Aquino v. C.R. Bard, Inc., No. 18-cv-5291

CourtUnited States District Courts. 7th Circuit. United States District Court (Northern District of Illinois)
Writing for the CourtHonorable Thomas M. Durkin, United States District Judge
Citation413 F.Supp.3d 770
Parties Milady AQUINO, Plaintiff, v. C.R. BARD, INC.; Becton Dickinson and Company; Boston Scientific Corporation; and Cambridge Polymer Group, Inc., Defendants.
Decision Date19 September 2019
Docket NumberNo. 18-cv-5291

413 F.Supp.3d 770

Milady AQUINO, Plaintiff,
v.
C.R. BARD, INC.; Becton Dickinson and Company; Boston Scientific Corporation; and Cambridge Polymer Group, Inc., Defendants.

No. 18-cv-5291

United States District Court, N.D. Illinois, Eastern Division, EASTERN DIVISION.

Signed September 19, 2019


413 F.Supp.3d 775

Christopher Patrick Ford, Chicago, IL, for Plaintiff.

Lori G. Cohen, Atlanta, GA, Paul Alexis Del Aguila, Faegre Baker Daniels LLP, Gregory Edward Ostfeld, Martin S. Kedziora, Greenberg Traurig, LLP, Ruben Ignacio Gonzalez, Tess Godhardt, Faegre Baker Daniels LLP, Brian H. Eldridge, John Backes Prior, Hart McLaughlin & Eldridge, LLC, Chicago, IL, Jack A. Wilson, Pro Hac Vice, Lisa Sokolowski, Pro Hac Vice, William S. Ohlemeyer, Pro Hac Vice, Boies Schiller Flexner LLP, Armonk, NY, Jose P. Sierra, Pro Hac Vice, Holland & Knight, Boston, MA, for Defendant.

MEMORANDUM OPINION AND ORDER

Honorable Thomas M. Durkin, United States District Judge

Plaintiff Milady Aquino filed this products liability action against defendants C.R. Bard, Inc. and Becton Dickinson and Company1 (together, "Bard"), Boston Scientific

413 F.Supp.3d 776

Corporation ("BSC"), and Cambridge Polymer Group, Inc. ("Cambridge") seeking relief following the implantation of Bard transvaginal and BSC transabdominal pelvic mesh products.2 Each of the defendants moved to dismiss some or all of the claims against it under Federal Rule of Civil Procedure 12(b)(6). For the following reasons, BSC's, Bard's and Cambridge's motions are granted.

STANDARD

A Rule 12(b)(6) motion challenges the "sufficiency of the complaint." Berger v. Nat. Collegiate Athletic Assoc. , 843 F.3d 285, 289 (7th Cir. 2016). A complaint must provide "a short and plain statement of the claim showing that the pleader is entitled to relief," Fed. R. Civ. P. 8(a)(2), sufficient to provide defendant with "fair notice" of the claim and the basis for it. Bell Atl. Corp. v. Twombly , 550 U.S. 544, 555, 127 S.Ct. 1955, 167 L.Ed.2d 929 (2007). This standard "demands more than an unadorned, the-defendant-unlawfully-harmed-me accusation." Ashcroft v. Iqbal , 556 U.S. 662, 678, 129 S.Ct. 1937, 173 L.Ed.2d 868 (2009). While "detailed factual allegations" are not required, "labels and conclusions, and a formulaic recitation of the elements of a cause of action will not do." Twombly , 550 U.S. at 555, 127 S.Ct. 1955. The complaint must "contain sufficient factual matter, accepted as true, to ‘state a claim to relief that is plausible on its face.’ " Iqbal , 556 U.S. at 678, 129 S.Ct. 1937 (quoting Twombly , 550 U.S. at 570, 127 S.Ct. 1955 ). " ‘A claim has facial plausibility when the plaintiff pleads factual content that allows the court to draw the reasonable inference that the defendant is liable for the misconduct alleged.’ " Boucher v. Fin. Sys. of Green Bay, Inc. , 880 F.3d 362, 366 (7th Cir. 2018) (quoting Iqbal , 556 U.S. at 678, 129 S.Ct. 1937 ). In applying this standard, the Court accepts all well-pleaded facts as true and draws all reasonable inferences in favor of the non-moving party. Tobey v. Chibucos , 890 F.3d 634, 646 (7th Cir. 2018).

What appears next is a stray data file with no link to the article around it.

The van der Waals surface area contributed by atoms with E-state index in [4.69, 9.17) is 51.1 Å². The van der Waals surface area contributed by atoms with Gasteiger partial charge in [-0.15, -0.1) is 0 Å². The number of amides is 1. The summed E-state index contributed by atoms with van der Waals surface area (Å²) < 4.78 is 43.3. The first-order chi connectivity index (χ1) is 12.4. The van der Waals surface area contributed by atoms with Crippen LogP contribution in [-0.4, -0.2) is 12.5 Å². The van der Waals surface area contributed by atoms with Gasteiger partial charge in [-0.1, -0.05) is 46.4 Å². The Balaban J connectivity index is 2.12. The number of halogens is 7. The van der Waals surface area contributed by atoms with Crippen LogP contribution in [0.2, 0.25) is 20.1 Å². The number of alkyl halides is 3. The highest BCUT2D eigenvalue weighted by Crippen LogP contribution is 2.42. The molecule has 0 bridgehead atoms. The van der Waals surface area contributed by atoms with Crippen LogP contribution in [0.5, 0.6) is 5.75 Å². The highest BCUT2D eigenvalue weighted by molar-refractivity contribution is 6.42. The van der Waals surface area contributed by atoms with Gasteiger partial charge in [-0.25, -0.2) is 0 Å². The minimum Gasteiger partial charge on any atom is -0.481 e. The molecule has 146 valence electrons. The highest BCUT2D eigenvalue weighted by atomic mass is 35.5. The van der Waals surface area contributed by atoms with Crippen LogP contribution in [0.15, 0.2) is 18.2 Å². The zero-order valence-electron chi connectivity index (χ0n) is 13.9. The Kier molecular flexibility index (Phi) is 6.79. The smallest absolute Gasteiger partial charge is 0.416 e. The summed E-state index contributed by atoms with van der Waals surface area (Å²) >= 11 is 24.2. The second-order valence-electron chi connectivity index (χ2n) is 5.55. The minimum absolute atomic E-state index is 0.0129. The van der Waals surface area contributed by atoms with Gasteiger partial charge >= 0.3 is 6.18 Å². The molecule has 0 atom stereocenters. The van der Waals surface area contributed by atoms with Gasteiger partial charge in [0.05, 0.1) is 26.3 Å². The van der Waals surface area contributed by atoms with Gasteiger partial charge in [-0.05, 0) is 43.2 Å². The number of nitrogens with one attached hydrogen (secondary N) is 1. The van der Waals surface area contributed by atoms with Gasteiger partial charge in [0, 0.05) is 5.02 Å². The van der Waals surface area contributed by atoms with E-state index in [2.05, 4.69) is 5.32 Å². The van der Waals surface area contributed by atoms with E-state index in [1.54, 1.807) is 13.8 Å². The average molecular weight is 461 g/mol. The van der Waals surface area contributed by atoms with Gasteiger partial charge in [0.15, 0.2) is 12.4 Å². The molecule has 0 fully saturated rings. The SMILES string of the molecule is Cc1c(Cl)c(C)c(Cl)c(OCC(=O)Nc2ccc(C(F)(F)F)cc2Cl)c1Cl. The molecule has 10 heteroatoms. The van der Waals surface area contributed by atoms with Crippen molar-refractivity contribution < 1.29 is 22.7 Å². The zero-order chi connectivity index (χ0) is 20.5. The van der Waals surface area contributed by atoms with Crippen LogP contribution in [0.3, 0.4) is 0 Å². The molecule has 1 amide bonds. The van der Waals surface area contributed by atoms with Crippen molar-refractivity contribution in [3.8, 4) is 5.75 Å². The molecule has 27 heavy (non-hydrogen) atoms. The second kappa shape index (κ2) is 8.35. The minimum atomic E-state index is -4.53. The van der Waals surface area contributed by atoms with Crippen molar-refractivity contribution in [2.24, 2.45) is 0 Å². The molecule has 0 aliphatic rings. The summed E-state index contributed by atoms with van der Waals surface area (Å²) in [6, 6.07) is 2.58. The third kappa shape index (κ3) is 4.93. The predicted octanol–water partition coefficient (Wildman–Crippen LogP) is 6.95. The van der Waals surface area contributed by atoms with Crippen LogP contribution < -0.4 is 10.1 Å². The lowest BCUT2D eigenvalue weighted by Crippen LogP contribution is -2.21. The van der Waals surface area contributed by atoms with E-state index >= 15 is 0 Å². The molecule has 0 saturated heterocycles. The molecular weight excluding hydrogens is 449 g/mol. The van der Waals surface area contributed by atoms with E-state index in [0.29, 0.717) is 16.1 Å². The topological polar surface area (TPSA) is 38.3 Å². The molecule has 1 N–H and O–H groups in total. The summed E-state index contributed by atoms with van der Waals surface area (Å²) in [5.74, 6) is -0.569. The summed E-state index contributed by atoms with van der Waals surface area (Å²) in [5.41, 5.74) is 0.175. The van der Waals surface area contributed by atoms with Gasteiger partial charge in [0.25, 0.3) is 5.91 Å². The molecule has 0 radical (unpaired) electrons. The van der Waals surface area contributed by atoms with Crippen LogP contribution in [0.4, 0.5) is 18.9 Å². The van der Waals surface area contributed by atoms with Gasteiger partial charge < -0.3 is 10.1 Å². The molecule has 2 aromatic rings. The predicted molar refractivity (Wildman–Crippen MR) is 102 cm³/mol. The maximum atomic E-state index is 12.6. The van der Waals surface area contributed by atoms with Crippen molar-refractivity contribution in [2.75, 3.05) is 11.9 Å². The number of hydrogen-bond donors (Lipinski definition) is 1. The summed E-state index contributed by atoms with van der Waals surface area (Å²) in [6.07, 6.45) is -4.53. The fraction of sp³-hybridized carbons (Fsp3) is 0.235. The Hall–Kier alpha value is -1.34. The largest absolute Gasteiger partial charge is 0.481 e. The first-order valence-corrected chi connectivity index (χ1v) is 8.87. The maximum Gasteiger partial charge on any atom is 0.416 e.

BACKGROUND

This case involves two surgical mesh products used to treat urogynecologic conditions: BSC's Upsylon Traditional Y Mesh, and Bard's Align™ Urethral Support System (respectively, "BSC Device" and "Bard Device," and together, "Defendants' Mesh Products"). Defendants' Mesh Products were implanted in Milady Aquino in July 2016 via differing methods, into different areas of her body, to serve different purposes. That is, the BSC Device was implanted transabdominally outside the vagina to treat pelvic organ prolapse ("POP"), and the Bard Device was implanted transvaginally inside the vagina to treat stress urinary incontinence.

FDA and industry communications regarding transvaginal mesh. Transvaginal mesh had been the subject of scrutiny for years prior to Aquino's implantation procedure

413 F.Supp.3d 777